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‘Keep Hope Alive’... despite the unexpected

March 1, 2013

For the last quarter of 2012 I had the opportunity to work alongside our partners at the Joint Advocacy Initiative (JAI) in Beit Sahour, Palestine. A joint project of the East Jerusalem YMCA and the YWCA of Palestine, the JAI was formed in an effort to better engage the existing international networks of the YMCA and YWCA as well as other church-related networks in advocacy for the people of Palestine and a just peace to the conflict.

Utilizing a sophisticated system of “laws” and policy, the Israeli government continues to annex land within the West Bank for the purpose of population transfer into the Occupied Territories. Despite international law against such practices, the practices of population transfer and land annexation continue without consequence.

As part of its work to create new and innovative ways of advocating for peace with justice for the people of Palestine, the JAI promotes and runs the Olive Tree Campaign. This unique program serves as a vehicle to better engage the international community. Through the sponsorship of olive trees the campaign works to establish facts on the ground for the Palestinian farmer’s ongoing struggle to retain access to and possession of their land.

Now in its 11th year, the Olive Tree Campaign has planted between 80 and 85 thousand trees. Despite this encouraging number, the UN reports that, on average, 7,500 olive trees are destroyed each year as a result of settlement construction and expansion, the construction of the apartheid wall, violence perpetrated by extremist settlers, and the Israeli Defense Force (IDF). Today, there are more applications for trees from farmers who are in jeopardy of losing their land than there are trees to distribute.

In addition to the raising of funds for olive trees, the JAI also organizes opportunities throughout the year to bring the international community to Palestine. Through an olive picking program in the Fall and an olive planting program in the Spring, internationals have the opportunity to work alongside local farmers in the West Bank in their struggle to remain steadfast.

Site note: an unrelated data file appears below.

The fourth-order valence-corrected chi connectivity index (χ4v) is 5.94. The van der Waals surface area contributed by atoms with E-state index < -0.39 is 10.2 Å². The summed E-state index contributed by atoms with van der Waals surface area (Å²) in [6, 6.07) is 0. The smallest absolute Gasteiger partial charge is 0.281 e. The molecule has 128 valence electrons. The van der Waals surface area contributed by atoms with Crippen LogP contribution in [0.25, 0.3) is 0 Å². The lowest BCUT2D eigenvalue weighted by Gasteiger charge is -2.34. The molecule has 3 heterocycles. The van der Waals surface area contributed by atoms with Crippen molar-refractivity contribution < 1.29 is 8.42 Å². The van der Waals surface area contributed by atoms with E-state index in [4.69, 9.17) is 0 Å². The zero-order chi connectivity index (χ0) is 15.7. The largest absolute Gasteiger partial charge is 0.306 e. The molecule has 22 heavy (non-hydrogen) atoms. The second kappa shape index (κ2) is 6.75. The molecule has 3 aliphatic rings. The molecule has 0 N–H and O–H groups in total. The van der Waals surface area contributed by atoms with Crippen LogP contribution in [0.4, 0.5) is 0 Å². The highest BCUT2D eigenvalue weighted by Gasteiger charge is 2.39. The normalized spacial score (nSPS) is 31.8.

If there is one common message I heard over and over again, it was an open invitation for the international community to visit Palestine. Greeted with open arms from the day I arrived, the people of the West Bank continue to live each day with the hope of a better tomorrow.

Feeling the world’s attention shift once again to the reality of the occupation, Israel continues to implement restrictions as to who can visit the West Bank. Over the New Year holiday I decided to visit Istanbul, Turkey. Upon my return to Israel, I was stopped by passport control and subjected to a four and a half hour interrogation process. In order to enter Israel I was forced to sign a paper stating that I would not enter the West Bank. The consequence of violating this agreement: deportation and/or possible detention. Despite the efforts of the Israeli government to suppress internationals from working in solidarity with the Palestinians, hope, like the olive tree, continues to grow and prosper from the most seemingly desolate of circumstances.

My inability to enter the West Bank presents some obvious problems to my original plan to work with the JAI for one year. After a brief period of itineration during the month of February, I will continue to serve as a global mission intern in Lebanon working with the Forum for Development, Culture and Dialogue.

During this season of Lent, may we all continue to work to ‘Keep Hope Alive’ in the anticipation of a new tomorrow!

Sincerely,

Andrew Long-Higgins

Andrew Long-Higgins serves as a Global Mission Intern with the YMCA Beit-Sahour in Palestine.  He worked on the annual JAI Magazine and did field documentation for the OTC.

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